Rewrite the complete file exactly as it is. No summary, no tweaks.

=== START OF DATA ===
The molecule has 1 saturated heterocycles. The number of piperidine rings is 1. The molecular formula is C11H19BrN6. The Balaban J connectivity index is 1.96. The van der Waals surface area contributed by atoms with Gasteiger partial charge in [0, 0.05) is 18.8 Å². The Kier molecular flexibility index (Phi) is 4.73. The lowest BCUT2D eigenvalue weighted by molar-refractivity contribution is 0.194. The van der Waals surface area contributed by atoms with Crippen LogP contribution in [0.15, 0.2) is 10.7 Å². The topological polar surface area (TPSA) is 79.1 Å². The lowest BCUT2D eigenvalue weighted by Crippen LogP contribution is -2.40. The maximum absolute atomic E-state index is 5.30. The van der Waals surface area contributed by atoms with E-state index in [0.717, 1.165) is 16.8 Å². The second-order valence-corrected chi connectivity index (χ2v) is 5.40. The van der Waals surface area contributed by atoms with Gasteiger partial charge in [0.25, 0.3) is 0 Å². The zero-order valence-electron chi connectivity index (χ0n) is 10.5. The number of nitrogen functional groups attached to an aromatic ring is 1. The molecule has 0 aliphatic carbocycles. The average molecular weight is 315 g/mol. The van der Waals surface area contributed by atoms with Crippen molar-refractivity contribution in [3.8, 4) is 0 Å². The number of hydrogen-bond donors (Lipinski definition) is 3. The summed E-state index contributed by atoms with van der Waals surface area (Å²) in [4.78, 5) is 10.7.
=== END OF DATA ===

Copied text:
The molecule has 1 saturated heterocycles. The number of piperidine rings is 1. The molecular formula is C11H19BrN6. The Balaban J connectivity index is 1.96. The van der Waals surface area contributed by atoms with Gasteiger partial charge in [0, 0.05) is 18.8 Å². The Kier molecular flexibility index (Phi) is 4.73. The lowest BCUT2D eigenvalue weighted by molar-refractivity contribution is 0.194. The van der Waals surface area contributed by atoms with Crippen LogP contribution in [0.15, 0.2) is 10.7 Å². The topological polar surface area (TPSA) is 79.1 Å². The lowest BCUT2D eigenvalue weighted by Crippen LogP contribution is -2.40. The maximum absolute atomic E-state index is 5.30. The van der Waals surface area contributed by atoms with E-state index in [0.717, 1.165) is 16.8 Å². The second-order valence-corrected chi connectivity index (χ2v) is 5.40. The van der Waals surface area contributed by atoms with Gasteiger partial charge in [0.25, 0.3) is 0 Å². The zero-order valence-electron chi connectivity index (χ0n) is 10.5. The number of nitrogen functional groups attached to an aromatic ring is 1. The molecule has 0 aliphatic carbocycles. The average molecular weight is 315 g/mol. The van der Waals surface area contributed by atoms with Crippen molar-refractivity contribution in [3.8, 4) is 0 Å². The number of hydrogen-bond donors (Lipinski definition) is 3. The summed E-state index contributed by atoms with van der Waals surface area (Å²) in [4.78, 5) is 10.7.